Anti-U.S. foreign policy of dependent states: Mexican and Costa Rican Participation in Central American Peace Plans

Jeanne A.K. Hey, Lynn M. Kuzma

Research output: Contribution to journalArticlepeer-review

8 Scopus citations

Abstract

Literature on the foreign policy behavior of economically dependent states holds that they will comply with the foreign policy preferences of the United States, particularly on cold war issues. Regional foreign policies of Mexico and Costa Rica defy this view. Despite significant economic dependence on U.S. aid and trade, both Miguel de la Madrid and Oscar Arias developed peace plans for Central America that directly countered the objectives of the Reagan policy for the area. Pressures resulting from (a) regional security threats, (b) the flow of refugees into Costa Rica and Mexico, (c) the foreign policy traditions of each country, and (d) the need to counteract the effects of dependence guided these presidents to accept the risks of a defiant foreign policy in order to satisfy local demands. Even though heavily dependent and under pressure from the U.S. government to comply with its regional foreign policy, Mexico and Costa Rica implemented policies that served their own national interests and defied Washington.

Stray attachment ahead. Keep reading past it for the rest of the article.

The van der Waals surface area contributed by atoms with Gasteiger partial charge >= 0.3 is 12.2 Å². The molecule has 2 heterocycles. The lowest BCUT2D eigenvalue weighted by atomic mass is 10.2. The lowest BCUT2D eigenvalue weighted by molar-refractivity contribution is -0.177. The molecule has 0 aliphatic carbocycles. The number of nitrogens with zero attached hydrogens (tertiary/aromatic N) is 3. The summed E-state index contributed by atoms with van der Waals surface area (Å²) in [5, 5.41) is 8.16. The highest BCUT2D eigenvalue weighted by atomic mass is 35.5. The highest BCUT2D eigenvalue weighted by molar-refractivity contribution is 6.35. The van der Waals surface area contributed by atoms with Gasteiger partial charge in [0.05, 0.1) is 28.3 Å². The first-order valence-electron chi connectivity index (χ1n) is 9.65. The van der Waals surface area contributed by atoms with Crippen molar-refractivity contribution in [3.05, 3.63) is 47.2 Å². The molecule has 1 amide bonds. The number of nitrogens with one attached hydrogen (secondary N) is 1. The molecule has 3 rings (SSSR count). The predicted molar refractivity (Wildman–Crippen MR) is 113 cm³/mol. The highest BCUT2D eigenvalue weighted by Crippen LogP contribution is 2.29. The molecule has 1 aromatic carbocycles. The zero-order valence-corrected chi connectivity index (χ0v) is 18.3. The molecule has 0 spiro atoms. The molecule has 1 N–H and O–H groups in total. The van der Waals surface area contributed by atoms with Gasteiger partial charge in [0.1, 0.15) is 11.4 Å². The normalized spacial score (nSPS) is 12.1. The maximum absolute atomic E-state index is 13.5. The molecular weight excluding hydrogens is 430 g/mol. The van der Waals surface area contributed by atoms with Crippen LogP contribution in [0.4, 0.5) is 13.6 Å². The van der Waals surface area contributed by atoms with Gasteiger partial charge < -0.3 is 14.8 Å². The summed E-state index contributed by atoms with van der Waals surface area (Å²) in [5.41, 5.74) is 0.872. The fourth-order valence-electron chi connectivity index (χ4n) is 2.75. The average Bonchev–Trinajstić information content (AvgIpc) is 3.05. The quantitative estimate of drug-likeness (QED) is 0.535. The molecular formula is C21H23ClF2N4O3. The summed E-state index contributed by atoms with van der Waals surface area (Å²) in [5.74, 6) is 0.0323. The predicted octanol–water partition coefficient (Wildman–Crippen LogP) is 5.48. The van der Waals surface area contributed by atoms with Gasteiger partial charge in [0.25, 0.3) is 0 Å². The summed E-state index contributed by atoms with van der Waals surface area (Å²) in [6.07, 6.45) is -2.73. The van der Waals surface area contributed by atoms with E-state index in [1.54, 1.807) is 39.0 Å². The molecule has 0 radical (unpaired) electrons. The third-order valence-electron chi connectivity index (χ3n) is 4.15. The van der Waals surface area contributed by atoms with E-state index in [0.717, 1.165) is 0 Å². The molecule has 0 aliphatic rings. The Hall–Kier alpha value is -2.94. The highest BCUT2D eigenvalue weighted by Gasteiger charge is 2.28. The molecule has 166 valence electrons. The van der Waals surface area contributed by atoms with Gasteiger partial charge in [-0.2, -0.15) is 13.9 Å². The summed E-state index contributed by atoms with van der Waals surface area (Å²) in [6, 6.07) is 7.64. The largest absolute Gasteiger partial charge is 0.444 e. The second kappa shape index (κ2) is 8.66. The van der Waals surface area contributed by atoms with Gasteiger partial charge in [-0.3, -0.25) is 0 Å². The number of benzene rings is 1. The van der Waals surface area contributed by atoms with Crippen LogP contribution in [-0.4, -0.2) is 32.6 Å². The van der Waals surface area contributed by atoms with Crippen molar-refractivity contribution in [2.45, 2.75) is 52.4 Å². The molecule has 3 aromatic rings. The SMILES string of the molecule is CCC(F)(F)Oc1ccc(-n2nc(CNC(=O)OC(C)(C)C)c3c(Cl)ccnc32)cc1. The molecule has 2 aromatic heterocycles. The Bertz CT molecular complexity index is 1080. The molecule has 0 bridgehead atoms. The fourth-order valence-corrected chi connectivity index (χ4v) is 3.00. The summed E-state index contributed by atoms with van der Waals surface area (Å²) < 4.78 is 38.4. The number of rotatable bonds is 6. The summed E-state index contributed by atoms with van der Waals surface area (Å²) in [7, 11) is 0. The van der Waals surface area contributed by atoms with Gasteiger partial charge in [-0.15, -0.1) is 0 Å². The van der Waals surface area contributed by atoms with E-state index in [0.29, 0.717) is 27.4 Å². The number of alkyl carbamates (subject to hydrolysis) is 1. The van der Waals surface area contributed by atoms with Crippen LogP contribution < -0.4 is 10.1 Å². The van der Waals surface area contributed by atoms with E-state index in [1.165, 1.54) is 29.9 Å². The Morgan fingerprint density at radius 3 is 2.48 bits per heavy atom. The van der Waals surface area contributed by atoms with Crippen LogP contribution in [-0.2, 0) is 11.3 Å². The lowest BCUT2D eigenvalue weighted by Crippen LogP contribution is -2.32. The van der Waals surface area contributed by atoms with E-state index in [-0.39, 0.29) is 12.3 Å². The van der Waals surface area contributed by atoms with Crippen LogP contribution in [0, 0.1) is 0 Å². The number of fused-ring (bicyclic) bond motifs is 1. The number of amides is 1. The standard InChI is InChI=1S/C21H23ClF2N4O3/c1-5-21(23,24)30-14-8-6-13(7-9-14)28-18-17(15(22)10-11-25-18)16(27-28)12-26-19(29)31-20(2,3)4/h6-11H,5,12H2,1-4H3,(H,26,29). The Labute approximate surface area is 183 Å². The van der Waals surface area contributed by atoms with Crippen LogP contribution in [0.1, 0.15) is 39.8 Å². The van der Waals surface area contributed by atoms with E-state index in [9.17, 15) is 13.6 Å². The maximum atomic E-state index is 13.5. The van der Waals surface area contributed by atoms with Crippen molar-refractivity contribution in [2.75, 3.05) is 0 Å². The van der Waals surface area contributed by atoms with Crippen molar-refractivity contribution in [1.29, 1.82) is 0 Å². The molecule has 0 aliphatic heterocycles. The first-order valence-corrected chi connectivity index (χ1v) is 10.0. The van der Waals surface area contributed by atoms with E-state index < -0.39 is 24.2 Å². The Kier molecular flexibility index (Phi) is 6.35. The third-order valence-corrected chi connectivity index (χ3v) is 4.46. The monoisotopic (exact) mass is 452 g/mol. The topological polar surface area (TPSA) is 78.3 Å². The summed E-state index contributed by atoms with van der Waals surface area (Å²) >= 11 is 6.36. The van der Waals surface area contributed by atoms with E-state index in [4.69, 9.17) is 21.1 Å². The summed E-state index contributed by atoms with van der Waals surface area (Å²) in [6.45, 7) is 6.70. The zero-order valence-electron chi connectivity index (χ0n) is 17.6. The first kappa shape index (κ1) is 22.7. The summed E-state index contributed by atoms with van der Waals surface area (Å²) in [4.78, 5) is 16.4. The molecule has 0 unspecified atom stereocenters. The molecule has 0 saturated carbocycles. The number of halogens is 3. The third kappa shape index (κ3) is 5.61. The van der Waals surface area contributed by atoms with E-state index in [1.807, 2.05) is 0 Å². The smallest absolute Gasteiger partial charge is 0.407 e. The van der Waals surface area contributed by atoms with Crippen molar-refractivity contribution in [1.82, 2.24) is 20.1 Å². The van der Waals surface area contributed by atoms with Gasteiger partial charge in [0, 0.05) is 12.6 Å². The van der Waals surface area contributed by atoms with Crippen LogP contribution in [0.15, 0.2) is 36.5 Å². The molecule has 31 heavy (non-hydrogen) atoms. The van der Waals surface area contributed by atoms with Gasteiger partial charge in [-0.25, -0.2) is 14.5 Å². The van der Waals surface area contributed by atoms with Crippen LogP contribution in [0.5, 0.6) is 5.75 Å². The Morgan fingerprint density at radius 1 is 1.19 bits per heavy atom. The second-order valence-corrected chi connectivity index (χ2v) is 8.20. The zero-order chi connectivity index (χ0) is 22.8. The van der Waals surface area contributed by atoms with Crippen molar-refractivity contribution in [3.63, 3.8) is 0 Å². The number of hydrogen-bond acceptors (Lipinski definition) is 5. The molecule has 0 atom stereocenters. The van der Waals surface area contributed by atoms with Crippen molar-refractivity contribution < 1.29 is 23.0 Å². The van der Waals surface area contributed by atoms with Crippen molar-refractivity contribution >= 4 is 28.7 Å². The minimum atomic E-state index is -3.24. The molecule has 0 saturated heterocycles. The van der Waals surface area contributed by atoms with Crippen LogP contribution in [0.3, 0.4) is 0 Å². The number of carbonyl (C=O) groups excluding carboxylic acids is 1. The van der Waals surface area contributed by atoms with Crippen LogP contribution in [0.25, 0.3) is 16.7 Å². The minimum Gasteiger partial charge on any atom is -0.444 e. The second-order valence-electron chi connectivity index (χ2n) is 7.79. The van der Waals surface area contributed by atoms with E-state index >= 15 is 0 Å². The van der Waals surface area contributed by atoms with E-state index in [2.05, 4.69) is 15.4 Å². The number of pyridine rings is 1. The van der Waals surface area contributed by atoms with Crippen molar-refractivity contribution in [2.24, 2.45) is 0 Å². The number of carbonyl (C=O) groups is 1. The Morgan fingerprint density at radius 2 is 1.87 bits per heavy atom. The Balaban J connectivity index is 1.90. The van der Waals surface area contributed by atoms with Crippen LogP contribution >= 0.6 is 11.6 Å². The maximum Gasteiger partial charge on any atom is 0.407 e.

Original languageEnglish (US)
Pages (from-to)30-62
Number of pages33
JournalComparative Political Studies
Volume26
Issue number1
DOIs
StatePublished - Apr 1993
Externally publishedYes

All Science Journal Classification (ASJC) codes

  • Sociology and Political Science

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